Harsh judgment or more accurately pre judgment is something that we see all too often in the media when it comes to football. The prime example is of course players with a massive price tag on their head. Said player then automatically becomes back page news and nationally vilified if they fail to live up to said tag -ring any bells Fernando? The forward was of course subject to a rather unfortunate billboard above Stamford bridge quipping: “FERNANDO. We’ve got an onion bag you can actually find. It’s in the burger van mate. Get your hair net on.”
Managers and sporting directors too often get a hard go of it and whilst we would never advocate the media letting it slide should someone rejoin a club and brand one of their best players Yohan Kebab, when Manuel Pellgrini was appointed Manchester City manager, the reaction from some quarters was simply uncalled for not to mention unfounded.
To suggest the manager will be a failure simply because of his time at Real Madrid is as crazy as Arsene Wenger booking an open topped bus for the end of May 2014 – unless he is planning on sending Jose Mourinho a welcome back present of course. Pellegrini rocked up at Real Madrid already on the back foot with the media and Florentino Perez never taking to him, not to mention the fact that he was a Jorge Valdano appointment and a very unpopular one at that.
As even the Special One found out, if you don’t have Marca onside, you’re fighting a losing battle from the get go. Not to mention the fact that Barcelona were simply the best side in the world at that time – and the Chilean manager still ended up with a record number of points amassed, finishing second. Hardly an out and out disaster considering all outside factors.
His time at Villarreal proved to be nothing short of a success, taking them to a third placed finish in La Liga and coming so close to the Champions League final, only missing out through a failed Riquelme penalty against Arsenal in 2006. For most La Liga fans however, the highlight of his spell at the un fancied side came when he led them to a second placed La Liga finish, beating Barcelona to that spot back in 2008-2009. His Yellow Submarines played better football with each passing season the 59 year old was at the helm and were unrecognisable when he left from the side he joined in every aspect.
This of course led to the afore mentioned disastrous move to Los Blancos where a disgusting media campaign even by Marca’s lofty standards forced him out – such was the venom towards the manager, that headlines such as “OUT. Goodbye Champions, Goodbye Pellegrini” were front page news not even half way through the season. Not only this but the two players that the manager wanted to keep at the club – Wesley Sneijder and Arjen Robben were sold against his wishes – both of whom have won the treble with their respective clubs since. In essence, the manager was a dead man walking even before the ink had dried on his contract with the club.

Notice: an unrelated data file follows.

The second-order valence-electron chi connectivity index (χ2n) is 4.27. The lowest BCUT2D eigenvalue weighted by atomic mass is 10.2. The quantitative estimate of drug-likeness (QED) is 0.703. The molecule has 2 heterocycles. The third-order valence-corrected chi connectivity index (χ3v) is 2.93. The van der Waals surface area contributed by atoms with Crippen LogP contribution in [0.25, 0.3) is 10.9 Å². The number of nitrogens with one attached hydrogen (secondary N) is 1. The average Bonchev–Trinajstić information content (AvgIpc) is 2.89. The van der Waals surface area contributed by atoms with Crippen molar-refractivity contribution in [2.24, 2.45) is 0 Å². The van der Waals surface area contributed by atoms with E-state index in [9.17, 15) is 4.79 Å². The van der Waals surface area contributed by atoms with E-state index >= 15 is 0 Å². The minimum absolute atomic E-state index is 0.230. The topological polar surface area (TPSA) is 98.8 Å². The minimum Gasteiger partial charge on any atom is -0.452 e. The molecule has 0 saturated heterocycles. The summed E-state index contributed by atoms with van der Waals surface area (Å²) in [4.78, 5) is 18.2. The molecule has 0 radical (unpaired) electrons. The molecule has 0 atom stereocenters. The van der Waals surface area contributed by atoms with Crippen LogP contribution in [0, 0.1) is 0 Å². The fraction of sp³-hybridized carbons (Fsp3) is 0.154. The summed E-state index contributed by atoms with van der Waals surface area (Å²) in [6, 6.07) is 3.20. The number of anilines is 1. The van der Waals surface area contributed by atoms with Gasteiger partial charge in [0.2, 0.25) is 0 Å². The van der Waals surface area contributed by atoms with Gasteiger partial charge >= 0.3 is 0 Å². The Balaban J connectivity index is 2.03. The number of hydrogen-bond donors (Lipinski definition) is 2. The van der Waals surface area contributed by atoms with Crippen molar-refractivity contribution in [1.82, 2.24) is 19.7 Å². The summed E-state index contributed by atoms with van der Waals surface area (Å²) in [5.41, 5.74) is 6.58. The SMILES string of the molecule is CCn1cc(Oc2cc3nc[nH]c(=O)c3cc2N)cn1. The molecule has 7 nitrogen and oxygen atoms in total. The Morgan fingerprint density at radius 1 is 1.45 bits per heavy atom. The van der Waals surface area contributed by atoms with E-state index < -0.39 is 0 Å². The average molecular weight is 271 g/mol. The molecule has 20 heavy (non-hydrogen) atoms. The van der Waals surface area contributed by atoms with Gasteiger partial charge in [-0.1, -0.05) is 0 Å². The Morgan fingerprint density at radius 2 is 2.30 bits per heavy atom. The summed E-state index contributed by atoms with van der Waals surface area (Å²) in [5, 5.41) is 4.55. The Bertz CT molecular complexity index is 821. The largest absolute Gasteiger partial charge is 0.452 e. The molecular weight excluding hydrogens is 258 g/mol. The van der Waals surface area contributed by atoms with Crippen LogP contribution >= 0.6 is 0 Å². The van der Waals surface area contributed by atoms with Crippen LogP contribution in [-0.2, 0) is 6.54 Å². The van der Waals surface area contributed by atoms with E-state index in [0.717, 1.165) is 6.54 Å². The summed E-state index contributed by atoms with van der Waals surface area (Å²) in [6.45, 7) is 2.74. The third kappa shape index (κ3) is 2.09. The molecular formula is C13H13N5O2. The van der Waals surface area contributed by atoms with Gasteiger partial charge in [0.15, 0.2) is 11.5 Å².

Then came Malaga – another period to highlight on the manager’s CV. The club sat 18th in the La Liga table when he arrived and managed to finish 11th in the first season. Under Pellegrini’s tutelage, the side went from strength to strength and with more financial backing that at Villarreal, they quickly established themselves as a top four side. To the immense credit of the manager, when the various unsavoury and problematic issues with the owners arose, he became a voice for the players and ensured not only were all monies owed paid, but put his own reputation on the line to make sure the players and fans came first.
Add to this the sale of players like Cazorla, Monreal, Solomón Rondón, Joris Mathijsen and Ruud van Nistelrooy and it became clear that Malaga were a club facing bigger issues than Pellegrini could solve. Despite all this and a soul destroying European ban, the club were oh so close in the Champions League against eventual runners up Borussia Dortmund and the manager again left on a high.
As a manager, Pellegrini has his cautious side and shipping goals will certainly not be a feature at the Etihad – the play will be controlled and balanced yet easy on the eye – at all of his clubs Pellegrini has worked his way up to exciting football and will certainly know how to utilise the wealth of talent at his disposal. Add to this his already fluent English skills and personable demeanour and you can see why City chose him to take them to the next step.
The opening game of the season for the club was a blow away success with the likes of Edin Dzeko and Joe Hart looking revitalised. New signings such as Jesus Navas were also a revelation, and yes the Newcastle side faced was a very poor one, but Pellegrini navigated his first game like an old pro.
The fans may not have appreciated or agreed with the sacking of Roberto Mancini but at the end of the day, that is football and in Pellegrini, the owners and board have a manager who could build a dynasty – that’s if they don’t adopt a Roman Abramovich like merry go round instead.